World marks International Childhood Cancer Day

By Dina Matengo & Nakayima Ritah

Childhood cancer incidence in sub-Saharan Africa is estimated at 56.3 per million population. And current World Health Organization (WHO) projections suggest that Africa will account for nearly 50 percent of the global childhood cancer burden by 2050.

Reducing that burden is one of the reasons why nations across Africa and around the world observe International Childhood Cancer Day every February 15.  Organizers create the day to raise awareness and show support for these children with cancer as well as their families. This is also a day to remember all the children who have lost their lives to cancer.

In Africa, countries such as Ghana, Senegal, Zambia, and Senegal have developed National Treatment Guidelines for childhood cancer, marking a significant improvement in the cancer landscape. The WHO says this strategic action will contribute to the increase in survival rates for children with cancer in these countries.

In Ghana, there are now three major childhood cancer treatment centers. For example, World Child Cancer is a registered charity in UK and Ghana with a vision of having a world where every child with cancer has equal access to the best treatment and care.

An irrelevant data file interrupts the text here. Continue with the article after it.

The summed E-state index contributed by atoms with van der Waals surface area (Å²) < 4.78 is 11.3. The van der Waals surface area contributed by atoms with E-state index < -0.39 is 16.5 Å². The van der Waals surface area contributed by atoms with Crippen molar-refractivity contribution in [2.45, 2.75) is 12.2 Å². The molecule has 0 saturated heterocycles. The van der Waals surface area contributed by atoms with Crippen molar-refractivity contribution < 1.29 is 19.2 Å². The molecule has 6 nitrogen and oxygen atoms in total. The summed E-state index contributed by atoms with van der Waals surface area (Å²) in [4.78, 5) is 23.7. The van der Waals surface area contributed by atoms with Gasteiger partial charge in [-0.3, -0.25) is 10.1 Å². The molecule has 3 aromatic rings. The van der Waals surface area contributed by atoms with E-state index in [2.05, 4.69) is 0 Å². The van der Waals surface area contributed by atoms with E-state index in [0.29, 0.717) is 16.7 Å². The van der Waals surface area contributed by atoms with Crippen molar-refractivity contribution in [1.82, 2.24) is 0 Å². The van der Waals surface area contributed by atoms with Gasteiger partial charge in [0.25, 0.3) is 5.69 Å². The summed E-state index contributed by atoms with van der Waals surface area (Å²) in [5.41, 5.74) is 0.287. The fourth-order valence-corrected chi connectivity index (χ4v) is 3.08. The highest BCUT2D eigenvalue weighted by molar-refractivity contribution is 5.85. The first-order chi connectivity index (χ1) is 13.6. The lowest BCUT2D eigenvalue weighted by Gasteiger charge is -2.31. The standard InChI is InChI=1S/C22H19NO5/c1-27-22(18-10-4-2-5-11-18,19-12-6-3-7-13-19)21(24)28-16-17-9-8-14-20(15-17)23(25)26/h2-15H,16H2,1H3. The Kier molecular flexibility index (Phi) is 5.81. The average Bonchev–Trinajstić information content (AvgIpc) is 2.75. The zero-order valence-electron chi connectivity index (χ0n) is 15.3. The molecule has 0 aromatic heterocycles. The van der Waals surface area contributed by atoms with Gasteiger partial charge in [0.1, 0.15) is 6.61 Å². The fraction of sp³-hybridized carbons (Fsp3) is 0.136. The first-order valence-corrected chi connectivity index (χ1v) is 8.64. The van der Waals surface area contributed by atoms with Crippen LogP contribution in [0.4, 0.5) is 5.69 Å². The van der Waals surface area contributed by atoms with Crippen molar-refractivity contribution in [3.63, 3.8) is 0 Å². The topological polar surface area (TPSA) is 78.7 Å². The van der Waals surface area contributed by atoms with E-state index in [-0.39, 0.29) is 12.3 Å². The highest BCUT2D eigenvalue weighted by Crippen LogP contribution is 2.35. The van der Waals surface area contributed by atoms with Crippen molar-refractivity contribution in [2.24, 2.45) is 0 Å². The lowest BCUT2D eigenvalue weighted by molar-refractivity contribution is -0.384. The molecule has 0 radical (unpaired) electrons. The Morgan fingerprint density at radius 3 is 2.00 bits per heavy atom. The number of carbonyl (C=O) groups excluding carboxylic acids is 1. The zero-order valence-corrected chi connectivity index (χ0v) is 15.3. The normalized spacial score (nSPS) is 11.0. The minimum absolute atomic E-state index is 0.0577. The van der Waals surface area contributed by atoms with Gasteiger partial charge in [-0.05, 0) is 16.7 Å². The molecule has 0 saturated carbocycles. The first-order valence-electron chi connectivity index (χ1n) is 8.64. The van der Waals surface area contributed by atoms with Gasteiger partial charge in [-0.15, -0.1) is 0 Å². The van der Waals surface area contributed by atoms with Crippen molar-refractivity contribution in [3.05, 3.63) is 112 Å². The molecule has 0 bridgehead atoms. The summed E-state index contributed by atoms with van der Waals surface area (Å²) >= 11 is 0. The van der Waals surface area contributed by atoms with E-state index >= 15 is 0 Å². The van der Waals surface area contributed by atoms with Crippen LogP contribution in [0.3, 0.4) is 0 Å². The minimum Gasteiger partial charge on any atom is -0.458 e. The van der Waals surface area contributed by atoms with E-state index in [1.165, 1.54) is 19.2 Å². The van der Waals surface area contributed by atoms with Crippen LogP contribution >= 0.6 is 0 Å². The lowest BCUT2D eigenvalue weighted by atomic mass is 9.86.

World Child Cancer has been in Ghana for 11 years and has been supporting Ghana in the management of childhood cancers. This year several stakeholders joined hands to commemorate the day, all calling on all key stakeholders responsible for the full implementation of this Ghana’s Universal Health Coverage roadmap that enables the protection of children and families, especially those with non-communicable diseases such as childhood cancer.

Out of the almost 400,000 children diagnosed with childhood cancer annually, South Africa accounts for almost 1,500 of this global number. South African health authorities have initiated a program to disseminate information to empower the communities with knowledge about the early warning signs and the unique and complex challenges faced by children with cancer and their families.

Elsewhere, in Uganda, it is estimated that nearly 5,000 children develop cancer every year, but only about 20 percent of these are diagnosed or get treatment.


“We diagnose about 300 children with cancer at Mulago every year. These have varying periods of treatment ranging from a few months to over three years,” Dr Peter Wasswa, a senior consultant pediatrics hemato-oncologist at Mulago, said. But today, the country celebrated the success of ten children who beat cancer.

According to UNICEF, providing access to quality childhood cancer treatment should be one of the priorities for every healthcare system. The International Day of Children with Cancer, launched in 2002, is a global call to all governments and international organizations to work together with parents and groups of children cured of cancer, civil society and the private sector in order for childhood cancer to become a public health priority.

The three-year campaign for International Childhood Cancer Day began in 2021 and will conclude in 2023. The theme for the three-year campaign is ‘Better Survival’. The campaign is part of the effort to reach the target goal of the WHO Global Childhood Cancer Initiative to achieve at least 60 percent survival for all children diagnosed with cancer around the world by 2030.

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